One of the worst recommendations for injured runners is to stop running.
There are instances when rest is appropriate, but when you stop running your body changes. Muscles and bones get weaker. Your heart and lungs become less efficient. And your mental health often goes into the gutter. So a high priority for me is to keep runners running.
Your garden variety muscle, tendon, and joint pain is often malleable. If you look hard enough, you often find pain to ebb and flow during different running environments. Some injuries feel better running slower, faster, or in different shoes. Finding the times when things feel better is essential.
Let’s break down the four key regions injuries occur and the simple adjustments I regularly find helpful. A subtle change in one variable can often hold all the difference between continued training and being on the sidelines.
You can find a PDF of all four regions and a guide for navigating pain at the bottom of this blog.
“Run at a conversational pace on relatively flat ground in comfortable shoes.”
- Keep training at a conversational pace (faster running places greater demand on your hip/pelvis)
- Train on relatively flat ground (running uphill requires greater hip range of motion).
- Run outside or on a treadmill
- Wear your most comfortable shoes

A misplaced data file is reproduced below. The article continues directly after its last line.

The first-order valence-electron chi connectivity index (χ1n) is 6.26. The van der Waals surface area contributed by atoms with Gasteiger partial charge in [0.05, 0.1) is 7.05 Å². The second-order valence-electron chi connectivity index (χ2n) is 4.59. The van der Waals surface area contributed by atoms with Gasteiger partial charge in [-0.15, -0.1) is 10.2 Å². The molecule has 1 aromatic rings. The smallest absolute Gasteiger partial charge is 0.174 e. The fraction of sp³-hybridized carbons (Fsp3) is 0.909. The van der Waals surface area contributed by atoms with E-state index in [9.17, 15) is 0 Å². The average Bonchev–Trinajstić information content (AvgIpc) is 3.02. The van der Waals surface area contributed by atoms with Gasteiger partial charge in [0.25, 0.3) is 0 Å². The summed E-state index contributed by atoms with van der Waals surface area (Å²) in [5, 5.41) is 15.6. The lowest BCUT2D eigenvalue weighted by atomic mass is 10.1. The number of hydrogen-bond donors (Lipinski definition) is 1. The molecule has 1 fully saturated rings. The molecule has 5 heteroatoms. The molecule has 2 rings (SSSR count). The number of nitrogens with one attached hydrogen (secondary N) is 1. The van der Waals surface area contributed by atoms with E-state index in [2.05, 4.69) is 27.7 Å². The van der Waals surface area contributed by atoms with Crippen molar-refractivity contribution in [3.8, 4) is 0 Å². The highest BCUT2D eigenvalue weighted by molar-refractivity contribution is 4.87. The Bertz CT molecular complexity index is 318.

“Run at a conversational to slightly faster pace, with a 5-10% increase in step rate on flat to slightly uphill terrain.”
- Keep training at a conversational pace to slightly faster pace (faster running may feel better).
- Increase your step rate by 5-10% (a slightly increases step rate decreases knee load)
- Run on at slight incline (1-2%) potentially on a treadmill
- Wear slightly lower drop shoes than normal
- Break up your longer efforts with 30-60” walking breaks every 5-10 minutes.
“Run at a conversational pace on relatively flat terrain, with a slight increase in step rate wearing higher drop shoes.”
- Keep training at a conversational pace.
- Run on relatively level ground likely outside
- Potentially increase your step rate by 5-10%
- Wear higher drop shoes (higher drop shoes load your foot/ankle less)
“Run outside at a conversational pace on relatively level terrain wearing higher drops shoes that don’t pinch your forefoot.”
- Train at conversational pace (foot pain is often aggravated by running faster)
- Run outside instead of on the treadmill (treadmill running places higher loads on your foot an ankle)
- Wear shoes with a slightly higher drop that doesn’t “pinch” your forefoot (higher drop shoes load your foot/ankle less)
I hope you found this helpful and remember to grab the infographics I mentioned below.
Most importantly, if you’re concerned about pain when you’re running, get it checked out!